I got out of the house this past Sunday to play some Magic: The Gathering for the first time in weeks. Only, when I arrived to play with my friends, we wound up doing an Unstable draft, which isn’t exactly genuine Magic to a certain extent.
For those who don’t know, Unstable is the latest one-off set which will only be in publication for a short time. Like Masters and Conspiracy sets, Unstable is meant to be played in a Draft or Sealed format, meaning you’re opening booster packs and building from what you have available. The only difference here is that Unstable is a “joke” set, meaning that many of the cards will have both humorous effects and unconventional means of winning.
For example, Cranks and Sprockets allow players to set up artifact combos that give them free bonuses every upkeep, and Augments allow players to power up Host creatures, oftentimes exponentially increasing their value on the battlefield. Both mechanics are in the spotlight of this set and are incredibly powerful once you take the time to set them up. Without question, these will help any player win the long game… which is why we have to get in early and pile on the pressure before our opponents can assemble these wacky, complex gameplans!
An archetype I threw together called Jund Pain for Pounder lets us win quickly with a short and VERY aggressive gameplan.
I went 3-0 with this deck, and I did so by just focusing on four common cards and a newly added dice roll mechanic that allows for huge payoffs if successful. Some would say that defeats the point of a fun game, but I hadn’t played Magic in two months thanks to my kid being born, and I didn’t care one bit. I wanted to smash, and I wanted to win!
First things first, the dice rolling mechanic. If you see this card:
Pass this garbage as quickly as you can! I can’t say it didn’t help me because it sent me down the dice rolling path in the first place, but stacking up to 100 is far too slow for even a control deck let alone the lightning speed we’ll be winning at. Rolling a 6 each time means you’ll have to complete 17 dice rolls… not going to happen.
The four pillars of Jund Pain for Pounder
Instead, focus more on the four commons that I mentioned above and will lay out now. First, the main pillar of the deck! I drafted five of these guys and sadly passed two or three more when I shouldn’t have. Take as many as you can get!
Ground Pounder is a classic “bear,” meaning he costs two mana for a 2/2 creature. He’s a classic, aggressive and defensive turn-2 play. Already, it’s a playable card just with those statistics. However, “bears” are often judged by their upside, meaning how much value you can get out of him besides stats, and Ground Pounder’s upside makes him one of the most overachieving “bears” in drafting history.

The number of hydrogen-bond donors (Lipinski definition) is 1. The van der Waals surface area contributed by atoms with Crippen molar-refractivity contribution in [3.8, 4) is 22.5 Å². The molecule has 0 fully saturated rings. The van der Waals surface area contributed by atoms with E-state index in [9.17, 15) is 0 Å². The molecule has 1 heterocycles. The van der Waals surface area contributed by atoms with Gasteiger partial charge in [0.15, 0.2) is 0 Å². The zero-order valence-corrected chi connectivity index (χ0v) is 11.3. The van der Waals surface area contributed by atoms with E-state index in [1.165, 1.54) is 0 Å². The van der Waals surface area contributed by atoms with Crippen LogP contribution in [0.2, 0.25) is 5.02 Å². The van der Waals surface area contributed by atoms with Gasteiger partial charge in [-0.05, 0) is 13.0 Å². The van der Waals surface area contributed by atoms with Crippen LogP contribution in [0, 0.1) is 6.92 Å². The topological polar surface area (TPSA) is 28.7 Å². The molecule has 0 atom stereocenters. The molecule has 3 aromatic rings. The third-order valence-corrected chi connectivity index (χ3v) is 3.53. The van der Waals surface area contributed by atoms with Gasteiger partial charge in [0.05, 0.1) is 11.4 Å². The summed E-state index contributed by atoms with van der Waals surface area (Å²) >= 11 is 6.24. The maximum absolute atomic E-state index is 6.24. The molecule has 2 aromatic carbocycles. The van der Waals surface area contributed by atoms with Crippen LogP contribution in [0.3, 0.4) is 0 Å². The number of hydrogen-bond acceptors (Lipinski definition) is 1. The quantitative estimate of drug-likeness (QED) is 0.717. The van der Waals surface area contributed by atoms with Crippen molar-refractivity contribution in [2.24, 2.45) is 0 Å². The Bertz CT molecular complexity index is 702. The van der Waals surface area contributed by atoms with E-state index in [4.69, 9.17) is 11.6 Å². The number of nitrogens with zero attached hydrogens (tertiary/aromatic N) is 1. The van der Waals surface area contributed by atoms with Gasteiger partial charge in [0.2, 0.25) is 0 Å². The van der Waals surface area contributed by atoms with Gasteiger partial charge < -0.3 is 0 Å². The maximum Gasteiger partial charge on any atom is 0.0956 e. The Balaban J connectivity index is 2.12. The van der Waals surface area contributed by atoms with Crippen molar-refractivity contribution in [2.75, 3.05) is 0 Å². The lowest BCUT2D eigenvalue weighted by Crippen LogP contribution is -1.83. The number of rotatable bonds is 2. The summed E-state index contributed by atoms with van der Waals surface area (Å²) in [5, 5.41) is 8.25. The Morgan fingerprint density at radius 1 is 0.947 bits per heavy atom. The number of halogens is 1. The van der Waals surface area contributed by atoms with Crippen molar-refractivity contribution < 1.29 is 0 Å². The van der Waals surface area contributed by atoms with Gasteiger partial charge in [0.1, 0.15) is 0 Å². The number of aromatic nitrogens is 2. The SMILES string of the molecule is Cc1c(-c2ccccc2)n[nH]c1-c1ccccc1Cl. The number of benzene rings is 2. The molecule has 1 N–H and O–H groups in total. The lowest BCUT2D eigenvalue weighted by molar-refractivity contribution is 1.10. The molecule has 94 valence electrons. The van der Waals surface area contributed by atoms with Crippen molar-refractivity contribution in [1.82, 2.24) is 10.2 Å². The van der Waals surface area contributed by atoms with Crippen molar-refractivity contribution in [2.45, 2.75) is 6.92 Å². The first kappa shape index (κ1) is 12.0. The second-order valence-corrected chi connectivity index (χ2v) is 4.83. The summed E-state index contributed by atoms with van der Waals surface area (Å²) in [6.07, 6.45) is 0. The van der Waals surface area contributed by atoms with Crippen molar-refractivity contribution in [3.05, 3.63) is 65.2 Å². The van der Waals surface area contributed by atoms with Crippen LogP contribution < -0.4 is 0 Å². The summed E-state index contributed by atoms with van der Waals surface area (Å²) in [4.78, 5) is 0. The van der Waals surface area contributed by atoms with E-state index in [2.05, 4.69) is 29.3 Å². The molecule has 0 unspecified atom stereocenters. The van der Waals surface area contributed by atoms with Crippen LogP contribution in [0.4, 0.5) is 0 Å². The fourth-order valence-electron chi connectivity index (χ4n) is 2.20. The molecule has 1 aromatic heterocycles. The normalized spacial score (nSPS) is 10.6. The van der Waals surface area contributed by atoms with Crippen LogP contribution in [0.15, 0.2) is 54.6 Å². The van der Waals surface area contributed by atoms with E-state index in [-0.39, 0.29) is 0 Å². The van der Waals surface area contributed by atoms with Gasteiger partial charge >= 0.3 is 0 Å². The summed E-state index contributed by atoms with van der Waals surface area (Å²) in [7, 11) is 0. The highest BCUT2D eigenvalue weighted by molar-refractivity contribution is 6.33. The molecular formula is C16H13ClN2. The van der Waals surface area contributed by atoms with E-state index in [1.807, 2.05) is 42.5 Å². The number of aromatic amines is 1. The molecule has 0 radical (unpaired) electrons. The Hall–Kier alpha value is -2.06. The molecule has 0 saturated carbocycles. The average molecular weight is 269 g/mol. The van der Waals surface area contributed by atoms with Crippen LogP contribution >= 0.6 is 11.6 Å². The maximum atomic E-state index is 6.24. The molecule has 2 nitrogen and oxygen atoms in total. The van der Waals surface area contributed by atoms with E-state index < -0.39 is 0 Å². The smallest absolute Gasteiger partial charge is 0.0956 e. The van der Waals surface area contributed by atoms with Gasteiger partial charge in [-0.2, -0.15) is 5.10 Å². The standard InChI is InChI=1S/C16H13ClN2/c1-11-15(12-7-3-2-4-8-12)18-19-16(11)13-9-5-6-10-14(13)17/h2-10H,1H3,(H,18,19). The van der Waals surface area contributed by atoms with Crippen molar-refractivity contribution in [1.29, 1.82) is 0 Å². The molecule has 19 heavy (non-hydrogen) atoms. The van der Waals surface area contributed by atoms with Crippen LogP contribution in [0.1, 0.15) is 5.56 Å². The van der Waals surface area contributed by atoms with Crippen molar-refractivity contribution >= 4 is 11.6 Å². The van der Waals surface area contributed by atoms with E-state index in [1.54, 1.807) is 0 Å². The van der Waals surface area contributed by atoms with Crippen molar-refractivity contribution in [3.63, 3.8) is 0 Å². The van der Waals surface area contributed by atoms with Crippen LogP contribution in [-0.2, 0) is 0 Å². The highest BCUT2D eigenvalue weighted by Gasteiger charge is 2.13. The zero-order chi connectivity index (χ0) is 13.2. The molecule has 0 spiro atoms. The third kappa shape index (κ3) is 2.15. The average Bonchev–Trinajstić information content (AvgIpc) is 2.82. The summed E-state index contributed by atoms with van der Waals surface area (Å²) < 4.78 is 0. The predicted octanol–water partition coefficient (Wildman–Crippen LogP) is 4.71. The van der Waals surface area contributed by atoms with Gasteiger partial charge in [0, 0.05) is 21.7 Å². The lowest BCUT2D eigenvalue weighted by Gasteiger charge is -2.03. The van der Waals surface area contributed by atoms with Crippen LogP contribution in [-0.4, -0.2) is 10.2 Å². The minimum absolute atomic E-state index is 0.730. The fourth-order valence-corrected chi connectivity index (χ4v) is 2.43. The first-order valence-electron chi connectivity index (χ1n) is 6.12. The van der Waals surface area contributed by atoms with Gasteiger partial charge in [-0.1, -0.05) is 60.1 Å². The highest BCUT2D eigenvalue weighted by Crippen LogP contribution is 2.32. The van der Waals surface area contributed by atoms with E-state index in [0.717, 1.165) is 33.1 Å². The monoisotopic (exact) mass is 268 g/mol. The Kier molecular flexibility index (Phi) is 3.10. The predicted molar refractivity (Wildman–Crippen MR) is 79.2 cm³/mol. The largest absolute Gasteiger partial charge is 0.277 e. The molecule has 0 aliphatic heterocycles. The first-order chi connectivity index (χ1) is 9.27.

With the roll of a dice on turn-4, assuming you have hit your land drops every turn, you potentially have an 8/8 trample creature charging headlong into an opponent. Unless your opponent has kept an instant speed removal spell, of which there are very few in this set, then that’s going to be very difficult to deal with. Maybe by turn-4, you’ll have two of these Ground Pounders on the battlefield, and they won’t know which one to block. You can smash over their only line of defense and still manage to get 2 points of damage through with the unpumped one.
If they’ve been playing spells or wimps to set up Cranks or Augments, then they might have no choice but to take the full hit, and that’s a huge hit on turn-4.
Seriously, in a drafted aggro deck, this could be one of the finest commons ever printed. I had three out in one game, and my opponent just stared hopelessly at my board state with no way of dealing with them. Take Ground Pounders early, take them often, and never be shy. You can’t have too many of these.
Coming up after Ground Pounder is another common overachiever. While not as strong, this is another aggressive card you’ll want to slam often. I had four of them in my deck, which I found to be reliably consistent for when I needed them.
Painiac fills a similar role in that you’ll want to turn him sideways and just throw him into an opponent’s defenses. If you play a Ground Pounder on turn 2 and then ramp into a Painiac, they are staring at a potential 8/8 trample and a 6/3 coming in hard on turn-4, again… there’s going to be very few ways to deal with that.